Thousands of babies born with treatable rare genetic diseases each year could get faster access to treatment if a new genomic sequencing research programme proves successful.
Genomics England will sequence the genomes of 100,000 newborn children – which involves the study of people’s DNA – for rare conditions, after the Government provided £105million in funding for the research, it was announced on Tuesday.
The Newborn Genomes Programme will assess the feasibility and effectiveness of using whole genome sequencing to diagnose hundreds of genetic diseases that affect thousands of newborn babies each year.
This will speed up diagnosis and access to treatment, said Genomics England, a company owned by the Department of Health & Social Care (DHSC).
It is part of a £175million boost to “cutting-edge genomics research” announced by DHSC on Tuesday, with £26 million also allocated to a programme aimed at improving the accuracy and speed of cancer diagnoses.
The newborn screening initiative will focus only on conditions that affect children from birth to the age of five and which are actionable, Genomics England said.
It will be voluntary and run alongside the current heel prick test – which involves taking a newborn’s blood sample to test for nine rare conditions.
In contrast, use of whole genomic sequencing will allow for the identification and diagnosis of more than 200 conditions, it added.
Across these, it estimates there are approximately 3,000 children born every year in the UK who could be helped if the new approach is adopted nationally.
It will start next year and will gather evidence to consider whether this could be rolled out across the country, DHSC added.
Dr Rich Scott, chief medical officer for Genomics England, said: “Our goal in the Newborn Genomes Programme is to do more for the thousands of children born every year in the UK with a treatable genetic condition.
“We want to be able to offer speedy diagnosis, quicker access to treatment, and better outcomes and quality of life.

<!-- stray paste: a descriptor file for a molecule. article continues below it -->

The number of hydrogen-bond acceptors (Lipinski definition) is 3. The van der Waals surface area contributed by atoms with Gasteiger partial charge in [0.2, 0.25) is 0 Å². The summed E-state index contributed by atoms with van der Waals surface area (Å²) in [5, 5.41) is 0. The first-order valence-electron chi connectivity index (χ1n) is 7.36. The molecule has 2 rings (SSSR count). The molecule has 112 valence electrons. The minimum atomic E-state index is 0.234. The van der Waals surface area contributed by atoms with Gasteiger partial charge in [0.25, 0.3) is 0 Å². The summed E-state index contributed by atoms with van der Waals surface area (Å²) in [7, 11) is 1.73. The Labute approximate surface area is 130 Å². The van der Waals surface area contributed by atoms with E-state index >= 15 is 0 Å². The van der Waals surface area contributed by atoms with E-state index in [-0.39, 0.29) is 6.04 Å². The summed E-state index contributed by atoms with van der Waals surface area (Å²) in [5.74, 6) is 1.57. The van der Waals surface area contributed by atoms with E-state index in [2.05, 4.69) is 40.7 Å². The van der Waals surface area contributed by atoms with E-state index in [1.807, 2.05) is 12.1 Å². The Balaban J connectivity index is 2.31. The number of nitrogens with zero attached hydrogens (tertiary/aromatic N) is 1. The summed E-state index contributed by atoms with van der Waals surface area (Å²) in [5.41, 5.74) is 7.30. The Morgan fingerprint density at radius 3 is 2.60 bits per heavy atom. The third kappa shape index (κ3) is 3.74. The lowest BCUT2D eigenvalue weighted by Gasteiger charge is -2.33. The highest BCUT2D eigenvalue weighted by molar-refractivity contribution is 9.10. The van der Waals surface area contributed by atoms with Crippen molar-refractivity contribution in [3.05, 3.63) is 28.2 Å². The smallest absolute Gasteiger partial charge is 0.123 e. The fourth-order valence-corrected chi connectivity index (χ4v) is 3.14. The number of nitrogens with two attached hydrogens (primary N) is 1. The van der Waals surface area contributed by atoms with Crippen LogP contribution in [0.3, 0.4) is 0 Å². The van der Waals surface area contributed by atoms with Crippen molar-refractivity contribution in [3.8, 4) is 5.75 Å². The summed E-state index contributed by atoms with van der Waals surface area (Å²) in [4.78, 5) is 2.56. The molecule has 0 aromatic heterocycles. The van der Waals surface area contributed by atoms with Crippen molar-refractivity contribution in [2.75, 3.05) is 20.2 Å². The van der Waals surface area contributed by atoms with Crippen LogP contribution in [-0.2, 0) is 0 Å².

“We want to be able to say to parents that we’ve done the best we can to identify and do something about these life-changing illnesses, in a timely way before the damage these conditions can cause has been done.
“Generating this evidence will allow policymakers to make well informed decisions on whether and how whole genome sequencing could be rolled out as part of a future newborn screening programme.”
But Professor Frances Flinter, Emeritus Professor of Clinical Genetics, Guy’s & St Thomas’ NHS Foundation Trust, said: “Using whole genome sequencing to screen newborn babies is a step into the unknown.
“Getting the balance of benefit and harm right will be crucial.
“We must not race to use this technology before both the science and ethics are ready.”
A public consultation by Genomics England found overall support for the use of genomics in newborn screening, providing the right safeguards are in place, DHSC said.
Genomics England engaged widely with the public, parents, families with rare disease, and healthcare professionals and scientists to navigate the scientific, clinical, ethical, and societal issues that newborn genome sequencing presents, it added.
On Tuesday, DHSC also unveiled £26 million funding for a cancer programme, led by Genomics England in partnership with the NHS.
It will evaluate genomic sequencing technology to improve the accuracy and speed of diagnosis for cancer patients and use artificial intelligence to analyse a person’s DNA, alongside other information such as routine scans.
It has also committed £22 million for another Genomics England-led programme, to sequence the genomes of up to 25,000 research participants of non-European ancestry who are currently under-represented in genomic research.